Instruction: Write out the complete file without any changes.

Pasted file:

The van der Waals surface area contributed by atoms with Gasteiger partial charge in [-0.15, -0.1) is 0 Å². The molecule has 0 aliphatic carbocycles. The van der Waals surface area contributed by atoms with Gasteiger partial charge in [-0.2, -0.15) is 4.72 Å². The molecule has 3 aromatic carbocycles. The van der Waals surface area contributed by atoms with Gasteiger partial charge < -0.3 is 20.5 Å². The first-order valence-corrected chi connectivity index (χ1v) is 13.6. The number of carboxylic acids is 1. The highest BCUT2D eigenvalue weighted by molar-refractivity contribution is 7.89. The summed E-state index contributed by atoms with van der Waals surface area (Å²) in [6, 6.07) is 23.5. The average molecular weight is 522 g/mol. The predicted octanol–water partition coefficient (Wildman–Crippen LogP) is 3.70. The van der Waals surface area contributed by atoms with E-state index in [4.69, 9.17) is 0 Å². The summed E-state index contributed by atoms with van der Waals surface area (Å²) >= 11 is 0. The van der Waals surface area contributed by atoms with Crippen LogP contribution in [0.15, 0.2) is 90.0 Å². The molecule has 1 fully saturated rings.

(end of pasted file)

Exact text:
The van der Waals surface area contributed by atoms with Gasteiger partial charge in [-0.15, -0.1) is 0 Å². The molecule has 0 aliphatic carbocycles. The van der Waals surface area contributed by atoms with Gasteiger partial charge in [-0.2, -0.15) is 4.72 Å². The molecule has 3 aromatic carbocycles. The van der Waals surface area contributed by atoms with Gasteiger partial charge < -0.3 is 20.5 Å². The first-order valence-corrected chi connectivity index (χ1v) is 13.6. The number of carboxylic acids is 1. The highest BCUT2D eigenvalue weighted by molar-refractivity contribution is 7.89. The summed E-state index contributed by atoms with van der Waals surface area (Å²) in [6, 6.07) is 23.5. The average molecular weight is 522 g/mol. The predicted octanol–water partition coefficient (Wildman–Crippen LogP) is 3.70. The van der Waals surface area contributed by atoms with E-state index in [4.69, 9.17) is 0 Å². The summed E-state index contributed by atoms with van der Waals surface area (Å²) >= 11 is 0. The van der Waals surface area contributed by atoms with Crippen LogP contribution in [0.15, 0.2) is 90.0 Å². The molecule has 1 fully saturated rings.